Oh the difference a vowel can make. A man is suing an airline because they took him to Grenada instead of Granada. The destination mystification has now spurned a lawsuit, as the passenger said it’s the airline's fault they flew him almost 4,000 miles off course. Sounds like the (male) pilot didn’t want to stop for directions.
We’ll admit, a little geography was in order for this article. Grenada, known as the “Island of Spice” is an island country along with six smaller islands at the southern end of the Grenadines in the Caribbean Sea. Granada (with an ‘a’), is a city in Spain. We’re sure both are lovely, but that’s beside the point.
Edward Gamson, an American dentist, had his heart set on Granada, Spain but flew to Grenada instead on a recent vacation. Now, he's suing British Airways, alleging that the airline's bookers made the mistake.
British Airways flew Gamson and his wife to the Caribbean island, and while that certainly is a favorite landing spot, the couple said they “wanted to visit the historic Spanish city and its famous Alhambra Palace.”
The Maryland couple did not notice the error until they were already in the air and realized the plane was flying in the wrong direction. Gamson said all his e-ticket showed was “Grenada” – no arriving airport was named, no flight time duration or destination country – and at first glance, one could easily mistake the two.
“I have a lifelong interest in Islamic art,” Gamson said. “I’m also of Spanish Jewish heritage so it was something I had always wanted to do to visit Granada and the Alhambra. I made it absolutely clear to the booking agent I wanted to go to Granada in Spain. Why on earth would I want to go to Grenada in the Caribbean if I was flying back to America from Lisbon?”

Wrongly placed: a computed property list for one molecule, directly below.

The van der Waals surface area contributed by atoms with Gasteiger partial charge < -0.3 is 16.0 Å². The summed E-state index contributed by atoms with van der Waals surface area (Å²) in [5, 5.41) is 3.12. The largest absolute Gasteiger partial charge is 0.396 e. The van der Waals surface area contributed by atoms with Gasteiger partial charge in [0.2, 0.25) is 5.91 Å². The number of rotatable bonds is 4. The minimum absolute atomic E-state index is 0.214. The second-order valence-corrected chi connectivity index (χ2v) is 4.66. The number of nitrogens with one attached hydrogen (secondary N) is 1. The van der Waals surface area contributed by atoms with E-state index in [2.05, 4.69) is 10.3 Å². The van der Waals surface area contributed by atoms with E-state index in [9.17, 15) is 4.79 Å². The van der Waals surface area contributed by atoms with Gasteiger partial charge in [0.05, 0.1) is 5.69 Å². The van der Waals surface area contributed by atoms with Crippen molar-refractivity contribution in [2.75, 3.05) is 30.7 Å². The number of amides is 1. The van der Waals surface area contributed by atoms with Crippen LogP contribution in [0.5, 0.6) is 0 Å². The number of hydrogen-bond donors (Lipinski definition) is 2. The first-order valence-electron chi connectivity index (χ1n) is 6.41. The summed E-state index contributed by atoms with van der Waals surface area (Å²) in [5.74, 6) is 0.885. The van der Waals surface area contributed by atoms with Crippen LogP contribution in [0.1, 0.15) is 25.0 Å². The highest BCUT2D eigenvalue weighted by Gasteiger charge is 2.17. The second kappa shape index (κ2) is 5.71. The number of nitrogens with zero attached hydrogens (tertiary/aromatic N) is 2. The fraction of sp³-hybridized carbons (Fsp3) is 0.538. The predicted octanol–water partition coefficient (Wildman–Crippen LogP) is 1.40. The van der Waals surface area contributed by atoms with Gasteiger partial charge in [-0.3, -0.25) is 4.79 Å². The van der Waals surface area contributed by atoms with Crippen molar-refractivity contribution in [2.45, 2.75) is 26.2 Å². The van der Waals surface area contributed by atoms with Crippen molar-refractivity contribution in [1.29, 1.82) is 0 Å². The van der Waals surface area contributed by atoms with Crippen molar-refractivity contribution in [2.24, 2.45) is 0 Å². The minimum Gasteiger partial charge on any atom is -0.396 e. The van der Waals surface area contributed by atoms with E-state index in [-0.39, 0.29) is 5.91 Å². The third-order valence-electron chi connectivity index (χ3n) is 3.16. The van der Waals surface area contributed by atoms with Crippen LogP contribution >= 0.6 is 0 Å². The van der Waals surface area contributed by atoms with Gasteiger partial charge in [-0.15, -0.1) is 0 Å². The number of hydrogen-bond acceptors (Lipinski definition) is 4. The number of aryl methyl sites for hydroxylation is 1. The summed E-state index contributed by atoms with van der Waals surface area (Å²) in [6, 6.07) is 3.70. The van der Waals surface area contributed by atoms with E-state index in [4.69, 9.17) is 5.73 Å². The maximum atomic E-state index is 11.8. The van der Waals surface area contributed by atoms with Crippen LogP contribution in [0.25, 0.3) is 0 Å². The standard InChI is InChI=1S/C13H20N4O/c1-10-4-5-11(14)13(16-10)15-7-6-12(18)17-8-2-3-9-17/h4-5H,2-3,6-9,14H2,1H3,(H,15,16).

The couple said British Airways refused to put them on a plane from Grenada to Granada, and would not reimburse their first class tickets either.
“It’s just so sad. A trip we had been really looking forward to was ruined and British Airways won’t do the decent thing,” the disappointed dentist said. The lawsuit seeks $34,000 in damages.
NBC News picks up the story:
After nearly three days of transit, Gamson just barely made it to the conference, but his vacation was ruined: He's out the more than 375,000 frequent-flier miles he had used to book his first-class tickets, and he said the airline was less than helpful.
British Airways offered him and his partner $376 each and 50,000 miles, Gamson said. But he figured the pre-booked hotels, trains and other tours they had planned cost upward of $34,000. So he sued the airline, and he's representing himself.
“I have no legal background; I’m a dentist, but I know right from wrong — I don’t know if that does you any good in this world,” Gamson said. “I really thought they would just want to settle with me, because it’s so apparent that it’s just a stupid mistake.”